Brazil on The Climate Agenda

There are no shortcuts to reducing illegal deforestation

Ilona Szabó de Carvalho

The year 2021 is crucial for Brazil to reposition itself on the global climate agenda. On April 22-23, the country will participate in the US Leaders' Summit, which precedes the 26th Conference of the Parties on Climate Change (COP26) in Glasgow at the end of the year. The central question is whether the current government will be able to rewrite the history of the past two years or whether this new talk of good intentions is only for unlocking resources from international cooperation and keeping everything as it is.

First, to assess the country's effort, it is necessary to look at the facts. In March 2021, the Space Research Institute (INPE) detected the highest level of deforestation in the Amazon in the last six years for the same period. The recently launched Plano Amazônia 2021-2022, of the National Council for the Legal Amazon, proposed a deforestation target 16% higher than the deforestation recorded in the year before Bolsonaro's inauguration.

In the past few days, Ibama and ICMBio have published a normative instruction that makes it even more difficult to sanction environmental crimes. And on April 14, the head of the Federal Police in the state of Amazonas formally accused the Minister of the Environment and the President of Ibama of interfering in the investigation of the largest seizure of illegal timber in the history of Brazil, supposedly to protect the private interests of companies involved.

Then, it is important to analyze the main measures proposed by the government to international partners with the promise of reducing deforestation. They are the following: the performance of the National Public Security Force - which includes military police from the states of the Federation - in actions to combat environmental crime, and a new program of payments for environmental services. In the short term, these measures may even have a deterrent effect. But they do not change the course of the destruction and they can make the situation worse.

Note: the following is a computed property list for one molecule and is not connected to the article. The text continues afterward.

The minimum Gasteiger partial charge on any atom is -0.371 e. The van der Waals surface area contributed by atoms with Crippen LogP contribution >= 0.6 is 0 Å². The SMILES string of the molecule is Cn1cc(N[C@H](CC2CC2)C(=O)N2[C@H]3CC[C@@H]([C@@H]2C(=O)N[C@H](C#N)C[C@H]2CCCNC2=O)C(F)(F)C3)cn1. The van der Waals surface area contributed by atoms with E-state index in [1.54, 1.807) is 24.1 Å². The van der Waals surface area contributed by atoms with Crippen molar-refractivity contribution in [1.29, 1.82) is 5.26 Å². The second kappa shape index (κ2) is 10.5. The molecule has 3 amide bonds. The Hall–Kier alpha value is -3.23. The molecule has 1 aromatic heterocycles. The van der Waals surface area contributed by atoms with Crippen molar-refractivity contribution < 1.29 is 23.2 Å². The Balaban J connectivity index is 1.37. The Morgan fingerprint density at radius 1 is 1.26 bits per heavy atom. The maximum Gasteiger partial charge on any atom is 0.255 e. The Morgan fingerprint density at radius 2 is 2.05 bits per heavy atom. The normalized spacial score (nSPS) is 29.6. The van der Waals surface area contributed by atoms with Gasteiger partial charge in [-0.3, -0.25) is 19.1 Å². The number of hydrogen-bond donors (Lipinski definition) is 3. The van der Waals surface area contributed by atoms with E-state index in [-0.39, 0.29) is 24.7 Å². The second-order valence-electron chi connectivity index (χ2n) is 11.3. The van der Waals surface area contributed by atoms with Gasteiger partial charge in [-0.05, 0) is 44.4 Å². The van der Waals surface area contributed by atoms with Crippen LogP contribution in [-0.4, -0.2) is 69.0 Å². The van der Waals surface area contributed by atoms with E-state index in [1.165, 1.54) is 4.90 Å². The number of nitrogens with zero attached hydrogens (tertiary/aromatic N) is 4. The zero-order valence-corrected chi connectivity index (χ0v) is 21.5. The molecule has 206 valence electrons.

Brazil's President Jair Bolsonaro and Environment Minister Ricardo Salles attend a virtual global climate summit via a video link in Brasilia, Brazil April 22, 2021. Marcos Correa/Brazilian Presidency via REUTERS - via REUTERS

The first proposal reinforces the movement of the federal government to overestimate the role of military police officers to the detriment of environmental inspection bodies, which have the technical capacity and legal competence to act in the fight against environmental crimes. The bill 6,289/2019 that proposes to include the Military Police in the SISNAMA (National Environment System) confirms the intentions. But that is not enough. It must also be seen from the angle of the growing politicization of the police, the base of electoral support of the federal government. This aspect brings a critical dimension to be taken into account in any support of international cooperation: protecting and strengthening the democratic rule of law in Brazil.

The second proposal, however necessary, may serve to compensate economic actors who commit crimes on a recurring basis. Any financial support in this regard must be conditioned to a careful analysis of the beneficiaries and a measurable plan for the transition to a green economy with the same level of ambition and demands that currently guide government action and political debate by Brazil's international partners.

In any effective plan, Brazil needs to prioritize the strengthening of the inspection bodies at the federal level - Ibama and ICMBio - and at the state level - including the secretariats for the environment and bodies responsible for the Rural Environmental Registry -, in addition to immediately resuming the accountability of environmental crimes, as the law dictates.

We all want to see Brazil back to the leading role in the global climate agenda. It is up to Brazilians and our international partners to remind the government that there are no shortcuts to reducing illegal deforestation.

Translated by Kiratiana Freelon

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